How do loan companies offer low payments?

mdeleonFebruary 11, 2007

We're getting our first home and our mortgage will be at about 6.6%. (Not even sure if this is great or not). For about a $320,000 loan, monthly payments are calculated to be over $2500 a month.

Now, how is then that I see these lending tree commercials / ads on the web, that say that you can get a $400,000 loan for only $1334 a month? Boggles my mind but unless interest rates are SUPER low, then I don't see how they do this.

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Those are probably for interest-only, adustable-rate loans, perhaps with a low introductory rate.

    Bookmark   February 11, 2007 at 1:26PM
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You pay now or you pay later. This is just financial sleight of hand to attract you. Repeat after me: There are no charitable lenders out there who will give me a fixed rate loan that will cost me a lot less in the long run. Those super low payments you're seeing could bite you in the butt ultimately. Since this is your first home, you need to stay away from these products. I'm not saying they are all thieves and liars, but they will get their money one way or another.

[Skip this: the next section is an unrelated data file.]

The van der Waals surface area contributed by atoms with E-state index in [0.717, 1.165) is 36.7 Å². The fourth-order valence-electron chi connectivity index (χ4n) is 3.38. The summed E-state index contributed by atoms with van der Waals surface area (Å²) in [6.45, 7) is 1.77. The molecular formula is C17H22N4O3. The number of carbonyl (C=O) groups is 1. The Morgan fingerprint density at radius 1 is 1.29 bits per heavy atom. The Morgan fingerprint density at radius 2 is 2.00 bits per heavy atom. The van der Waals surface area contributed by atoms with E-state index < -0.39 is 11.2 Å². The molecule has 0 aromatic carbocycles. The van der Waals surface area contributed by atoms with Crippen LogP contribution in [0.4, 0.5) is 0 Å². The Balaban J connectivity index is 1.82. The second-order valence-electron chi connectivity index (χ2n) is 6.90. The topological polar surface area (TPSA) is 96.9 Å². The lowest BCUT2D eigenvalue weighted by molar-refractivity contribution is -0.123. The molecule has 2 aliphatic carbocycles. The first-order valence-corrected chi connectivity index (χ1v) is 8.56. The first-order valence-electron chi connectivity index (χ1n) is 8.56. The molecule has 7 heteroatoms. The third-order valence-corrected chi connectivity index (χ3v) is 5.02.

The can offer these low (initial) payment deals through a variety of means. You could have low payments in the initial stages and higher ones after a year or two. They could offer interest only payments for a while. However, in addition, some offer a "negative amortization loan," which means that the payments are so low they don't even cover all the interest, and each month the amount you owe INCREASES. After a year, your $400,000 loan has grown to a $420,000 loan, and then the monthly payments start to increase as the adjustable rate kicks in.

My advice to you is to get the best deal on a fixed rate loan you can, and then never have to worry anymore. And by the way, I plugged in a $320,000 loan at 6.6% into my calculator and it gives me payments of:

30 year loan: $2403
20 year loan: $2405
15 year loan: $2805

So what kind of loan are you getting quoted on? Are they adding other things into the payment like various kinds of insurance, and real estate taxes, or what?

Here is a link that might be useful: Simple mortgage calculator

    Bookmark   February 11, 2007 at 2:56PM
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Kudzu, I think it is:

30 years loan $2043 (not $2403)
20 year loan $2405

(Hate to have the OP think an extra 2 bucks a month would lop 10 years off!!)

Folks are right in explaining that a loans can be written with 'teaser' rates, variable rates, or interest only in a way that has some owners now "upside down", meaning owing more than the property is worth. The expectation was that property would continue to appreciate wildly and the owner could just refinance later once that equity built up. Really tough situation when things didn't play out that way in some areas. Even selling won't work if the mortgage balance is higher than the property is worth.

So take the 6.6 and know that those ads are selling something you may not want.

    Bookmark   February 11, 2007 at 9:58PM
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Thanks. You are right. As usual my fingers were moving faster than my brain and I transposed the numbers...